An unusual criminal case over handwritten lyrics to ‘Hotel California’ goes to trial Wednesday


NEW YORK — A curious criminal case involving handwritten lyrics to the classic rock megahit “Hotel California” and other Eagles favorites is going to trial in a New York courtroom, with opening statements set for Wednesday.

The three defendants, all well-established in the collectibles world, are accused of scheming to thwart Eagles co-founder Don Henley’s efforts to reclaim the allegedly ill-gotten documents.

The trial concerns more than 80 pages of drafts of the words to songs from the “Hotel California” album, the 1976 release that stands today as the third-biggest selling disc ever in the U.S.

Rare-book dealer Glenn Horowitz, former Rock & Roll Hall of Fame curator Craig Inciardi and memorabilia seller Edward Kosinski have pleaded not guilty to conspiracy and various other charges. Their lawyers have said the case “alleges criminality where none exists and unfairly tarnishes the reputations of well-respected professionals.”

The documents include lyrics-in-development for “Life in the Fast Lane,” “New Kid in Town” and, of course, “Hotel California,” the more than six-minute-long, somewhat mysterious musical tale of the goings-on at an inviting, decadent but ultimately dark place where “you can check out any time you like, but you can never leave.”

If scorned by some as an overexposed artifact of the ’70s, the Grammy-winning song is still a touchstone on classic rock radio and many personal playlists. The entertainment data company Luminate counted over 220 million streams and 136,000 radio plays of “Hotel California” in the U.S. last year.

The case was brought in 2022, a decade after some of the pages began popping up for auction and Henley took notice — and took umbrage. He bought back a bit of the material for $8,500 but also reported the documents stolen, according to court filings.

At the time, the lyrics sheets were in the hands of Kosinski and Inciardi, who had bought them from Horowitz. He had purchased them in 2005 from Ed Sanders, a writer and 1960s counterculture figure who worked with the Eagles on a band biography that was shelved in the early ’80s.

Sanders, who also co-founded the avant-garde rock group the Fugs, isn’t charged in the case and hasn’t responded to a message seeking comment about it.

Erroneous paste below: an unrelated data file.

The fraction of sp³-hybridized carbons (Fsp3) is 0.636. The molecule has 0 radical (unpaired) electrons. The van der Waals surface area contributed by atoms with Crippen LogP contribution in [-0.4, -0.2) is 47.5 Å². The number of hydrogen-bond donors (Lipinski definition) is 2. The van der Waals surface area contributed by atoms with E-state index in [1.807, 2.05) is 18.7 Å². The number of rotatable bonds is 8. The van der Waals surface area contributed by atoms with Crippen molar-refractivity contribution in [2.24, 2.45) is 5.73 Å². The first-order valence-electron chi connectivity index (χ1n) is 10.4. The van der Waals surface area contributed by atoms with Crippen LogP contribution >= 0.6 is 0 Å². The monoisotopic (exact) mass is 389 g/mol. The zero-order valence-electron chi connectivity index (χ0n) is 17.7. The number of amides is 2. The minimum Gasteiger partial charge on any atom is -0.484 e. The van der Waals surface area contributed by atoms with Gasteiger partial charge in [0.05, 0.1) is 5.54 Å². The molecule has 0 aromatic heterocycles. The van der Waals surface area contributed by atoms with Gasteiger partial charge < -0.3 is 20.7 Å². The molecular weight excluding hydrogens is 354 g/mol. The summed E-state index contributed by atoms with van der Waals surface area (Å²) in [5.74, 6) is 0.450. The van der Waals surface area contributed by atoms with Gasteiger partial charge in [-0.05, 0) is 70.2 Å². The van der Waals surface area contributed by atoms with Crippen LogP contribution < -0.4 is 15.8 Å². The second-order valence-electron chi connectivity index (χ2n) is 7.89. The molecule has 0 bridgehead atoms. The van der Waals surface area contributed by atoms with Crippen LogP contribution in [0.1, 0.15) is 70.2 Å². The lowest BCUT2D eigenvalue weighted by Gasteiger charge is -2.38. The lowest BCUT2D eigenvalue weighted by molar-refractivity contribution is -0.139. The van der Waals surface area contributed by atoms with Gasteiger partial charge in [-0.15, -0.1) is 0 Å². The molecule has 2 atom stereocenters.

Sanders told Horowitz in 2005 that Henley’s assistant had mailed along any documents he wanted for the biography, though the writer worried that Henley “might conceivably be upset” if they were sold, according to emails recounted in the indictment.

But once Henley’s lawyers began asking questions, Horowitz, Inciardi and Kosinski started maneuvering to gin up and disseminate a legally viable ownership history for the manuscripts, Manhattan prosecutors say.

According to the indictment, Inciardi and Horowitz floated evolving accounts of how Sanders obtained the documents. The explanations ranged over the next five years from Sanders finding them abandoned in a backstage dressing room to the writer getting them from Eagles co-founder Glenn Frey, who died in 2016.

Emails show some input and assent from Sanders, but he also apparently objected at least to the backstage-salvage story. In messages that didn’t include him, Horowitz wrote about getting Sanders’ “’explanation’ shaped into a communication” and giving him “gentle handling” and assurances “that he’s not going to the can,” the indictment says.

The defendants’ lawyers have said that Sanders had legal possession of the documents, and so did the men who bought them from him. Defense attorneys have indicated they plan to question how clearly Henley remembers his dealings with Sanders and the lyric sheets at a time when the rock star was living life in the fast lane himself.

The defendants decided last week to forgo a jury, so Judge Curtis Farber will decide the verdict.


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